Can Animals Talk?

Animals can pass on all sorts of messages using touch, smells, and sounds, or visual signals, such as light, color, and body language. Some signs are clear, like a gorilla smiling at her baby, or subtle, such as a female wolf spider leaving a trail of silk with her scent to lure males.

Reasons to communicate

wolves hawl
Wolves hawl. Photo: NATGEO

Make an impression
Wolves howl to declare their territory, to call to each other, and to show they are part of a pack.

Find a mate
Polar bears in the vast Arctic wilderness won’t bump into each other by accident, they need to leave behind a trail of smells.

Defend your territory
Tigers urinate on trees to mark their territory and avoid competition.

Warn of danger
Prairie dogs have a range of warning calls to tell others what the threat is, and how fast it’s approaching.

Care for young
A chick taps its parent’s beak to say “Feed me! ”

Intimidate opponents
A male gorilla beats its chest to show how big and strong it is.

How to: read the animal signs

hippopotamus yawns
Hippopotamus yawn. Photo: Flickr
  1. Its a sign of threaten if a hippopotamus yawns to show off its teeth.
  2. Even more worried if it splashes or scoops the water to add to the effect.
  3. If you notice the hippo is shaking its head, lunging forward and then rearing back, prepare to flee.
  4. When you hear roaring and grunting it is time to run away!

Cool Call

The howl of a coyote reveals its identity, its gender, and how it is feeling.

Causing a stink

Lemur. Photo: pixabay

Male Madagascan ring-tailed lemurs compete for mates by trying to outstink each other.

Most animals (except birds) give off chemicals known as “pheromones”. These trigger a reaction in other members of the species and can even affect how their bodies grow.

Once given off, pheromones can travel very long distances when carried by the wind.

Leaving chemical messages behind is a good way to let other animals know you’re in the neighbourhood.

A guide to making faces

Much like humans, chimpanzees use facial expressions to communicate with each other.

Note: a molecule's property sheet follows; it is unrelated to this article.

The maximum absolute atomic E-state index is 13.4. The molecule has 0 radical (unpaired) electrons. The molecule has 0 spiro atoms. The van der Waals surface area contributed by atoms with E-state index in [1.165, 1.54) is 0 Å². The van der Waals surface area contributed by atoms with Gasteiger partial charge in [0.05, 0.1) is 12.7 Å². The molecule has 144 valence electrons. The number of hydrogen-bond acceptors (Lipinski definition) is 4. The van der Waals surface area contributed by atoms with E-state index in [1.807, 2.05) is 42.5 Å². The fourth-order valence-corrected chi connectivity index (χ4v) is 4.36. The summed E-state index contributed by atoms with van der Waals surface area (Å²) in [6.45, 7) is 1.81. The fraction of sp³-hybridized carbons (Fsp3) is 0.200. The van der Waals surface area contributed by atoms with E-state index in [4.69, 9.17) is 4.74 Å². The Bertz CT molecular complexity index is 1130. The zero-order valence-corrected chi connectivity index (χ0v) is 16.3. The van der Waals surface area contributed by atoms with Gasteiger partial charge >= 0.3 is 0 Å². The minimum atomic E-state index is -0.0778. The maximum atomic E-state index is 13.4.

Fear grin
This is a non-threatening signal used to diffuse an explosive situation.

chimpanzee fear grin
Chimpanzee fear grin. Photo: GMA

By pouting its lips, a chimp expresses anxiety, frustration, or distress.

chimpanzee pout
Chimpanzee pout

Play face
An open mouth is a sign that the chimp wants to play.

chimpanzee play face
Chimpanzee play face

Keeping in touch

elephants communication
Elephants communication. Photo: Flickr

Touch is used by social animals such as ants, spiders, and crabs, and especially mammals and birds that care for their young.

Bugs vibrate plants to communicate with other bugs, burrowing animals make the ground vibrate, while alligators produce a deep sound that can travel more than a kilometer in still waters.

Licking and grooming keeps a mammal family clean, but also shows affection.

Scout honey-bees perform a complicated “waggle dance ” direct other members of the hive to a good patch of flowers. Wing vibrations pass on the message even in the dark.

Making a noise

Amphibians, reptiles, birds, and mammals combine lung power, and vibrating or echoing body parts, to produce an amazing range of cries and calls.

Fish scrape their gills together, birds flutter their wings, while insects buzz, squeak, and click by vibrating wings or rubbing body parts against their hard outer skeleton.

Low sounds travel furthest and forest animals often have deeper calls than creatures living out in the open.

Birdsong travels up to 20 times further in the early morning when the air is stiller and cooler than it is in the middle of the day.

Highs and lows

Sounds are pressure waves traveling through the air. When they disturb the air particles close to us, the vibrations are picked up by ears and translated back into sound. These vibrations are measured in Hertz (Hz), 1 Hz is one vibration in a second. The more vibrations there are, the higher the sound.

Elephants rumble at 8 Hz

Human ears hear sounds from 20 Hz to 20,000 Hz.

Dogs can hear sounds up to 45,000 Hz.

Dolphins communicate with sounds well over 100,000 Hz.

Moths can hear sounds as high as 240,000 Hz.

Showing off

Japanese crane dance
Japanese crane dance. Photo: Flickr

Coloring and pattern are used by most animals to tell male from female. Different markings also help avoid confusion when similar species live in the same habitat.

Body language is great for scaring off predators or attracting a mate, such as the intricate courtship dance of the Japanese crane (pictured). Intelligent species use body language to deal with complicated family relationships.

Flashing signals on and off attract more attention, such as a sudden display of peacock feathers or the flash of the brightly colored patch of skin under an anole lizard’s neck.

I see what you are seeing

This poison dart frog’s colors say: “Don’t eat me – I’ll poison you!”

poison dart frog
Poison dart frog. Photo: pixabay

The firefly’s bright colors tell predators it tastes bad and should be left alone.

Firefly. Photo: Terry Priest

The male leader of a troop of mandrill has a vivid red stripe on his nose, reminding the rest of the troop who’s boss.

Mandrill. Photo: pixabay

A skunk’s black and white colors warn of its foul-smelling spray.


A male frilled lizard fans out a huge flap of skin to show females how attractive he is.

frilled lizard
Frilled lizard. Photo: Flickr